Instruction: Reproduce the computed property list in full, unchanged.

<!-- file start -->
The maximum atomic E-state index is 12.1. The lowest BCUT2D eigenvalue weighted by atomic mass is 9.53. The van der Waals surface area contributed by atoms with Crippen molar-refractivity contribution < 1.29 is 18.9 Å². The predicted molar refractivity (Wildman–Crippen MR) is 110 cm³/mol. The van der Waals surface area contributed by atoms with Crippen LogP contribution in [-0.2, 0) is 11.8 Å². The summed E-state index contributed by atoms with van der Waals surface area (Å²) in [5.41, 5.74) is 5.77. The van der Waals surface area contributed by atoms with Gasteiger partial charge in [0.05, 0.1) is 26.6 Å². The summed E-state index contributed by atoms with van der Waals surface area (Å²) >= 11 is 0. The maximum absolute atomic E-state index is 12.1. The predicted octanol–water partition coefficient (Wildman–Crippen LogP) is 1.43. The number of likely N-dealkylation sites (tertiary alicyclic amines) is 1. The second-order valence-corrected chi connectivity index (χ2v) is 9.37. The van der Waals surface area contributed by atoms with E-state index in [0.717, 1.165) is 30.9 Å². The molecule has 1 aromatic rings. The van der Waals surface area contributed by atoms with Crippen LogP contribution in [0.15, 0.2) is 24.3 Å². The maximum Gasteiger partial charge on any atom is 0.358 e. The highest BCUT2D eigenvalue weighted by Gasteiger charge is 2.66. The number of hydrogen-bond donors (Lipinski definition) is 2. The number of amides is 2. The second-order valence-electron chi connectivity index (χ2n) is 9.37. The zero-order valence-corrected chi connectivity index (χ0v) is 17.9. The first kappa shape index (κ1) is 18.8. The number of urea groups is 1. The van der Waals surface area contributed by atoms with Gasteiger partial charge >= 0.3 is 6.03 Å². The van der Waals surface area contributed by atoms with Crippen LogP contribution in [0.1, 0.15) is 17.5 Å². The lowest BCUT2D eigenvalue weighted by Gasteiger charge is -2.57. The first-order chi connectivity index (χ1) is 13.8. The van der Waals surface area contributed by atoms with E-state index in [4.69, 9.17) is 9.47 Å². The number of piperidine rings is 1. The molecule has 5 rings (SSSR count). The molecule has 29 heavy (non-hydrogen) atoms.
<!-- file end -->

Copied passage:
The maximum atomic E-state index is 12.1. The lowest BCUT2D eigenvalue weighted by atomic mass is 9.53. The van der Waals surface area contributed by atoms with Crippen molar-refractivity contribution < 1.29 is 18.9 Å². The predicted molar refractivity (Wildman–Crippen MR) is 110 cm³/mol. The van der Waals surface area contributed by atoms with Crippen LogP contribution in [-0.2, 0) is 11.8 Å². The summed E-state index contributed by atoms with van der Waals surface area (Å²) in [5.41, 5.74) is 5.77. The van der Waals surface area contributed by atoms with Gasteiger partial charge in [0.05, 0.1) is 26.6 Å². The summed E-state index contributed by atoms with van der Waals surface area (Å²) >= 11 is 0. The maximum absolute atomic E-state index is 12.1. The predicted octanol–water partition coefficient (Wildman–Crippen LogP) is 1.43. The number of likely N-dealkylation sites (tertiary alicyclic amines) is 1. The second-order valence-corrected chi connectivity index (χ2v) is 9.37. The van der Waals surface area contributed by atoms with E-state index in [0.717, 1.165) is 30.9 Å². The molecule has 1 aromatic rings. The van der Waals surface area contributed by atoms with Crippen LogP contribution in [0.15, 0.2) is 24.3 Å². The maximum Gasteiger partial charge on any atom is 0.358 e. The highest BCUT2D eigenvalue weighted by Gasteiger charge is 2.66. The number of hydrogen-bond donors (Lipinski definition) is 2. The number of amides is 2. The second-order valence-electron chi connectivity index (χ2n) is 9.37. The zero-order valence-corrected chi connectivity index (χ0v) is 17.9. The first kappa shape index (κ1) is 18.8. The number of urea groups is 1. The van der Waals surface area contributed by atoms with Gasteiger partial charge >= 0.3 is 6.03 Å². The van der Waals surface area contributed by atoms with Crippen LogP contribution in [0.1, 0.15) is 17.5 Å². The lowest BCUT2D eigenvalue weighted by Gasteiger charge is -2.57. The first-order chi connectivity index (χ1) is 13.8. The van der Waals surface area contributed by atoms with E-state index in [4.69, 9.17) is 9.47 Å². The number of piperidine rings is 1. The molecule has 5 rings (SSSR count). The molecule has 29 heavy (non-hydrogen) atoms.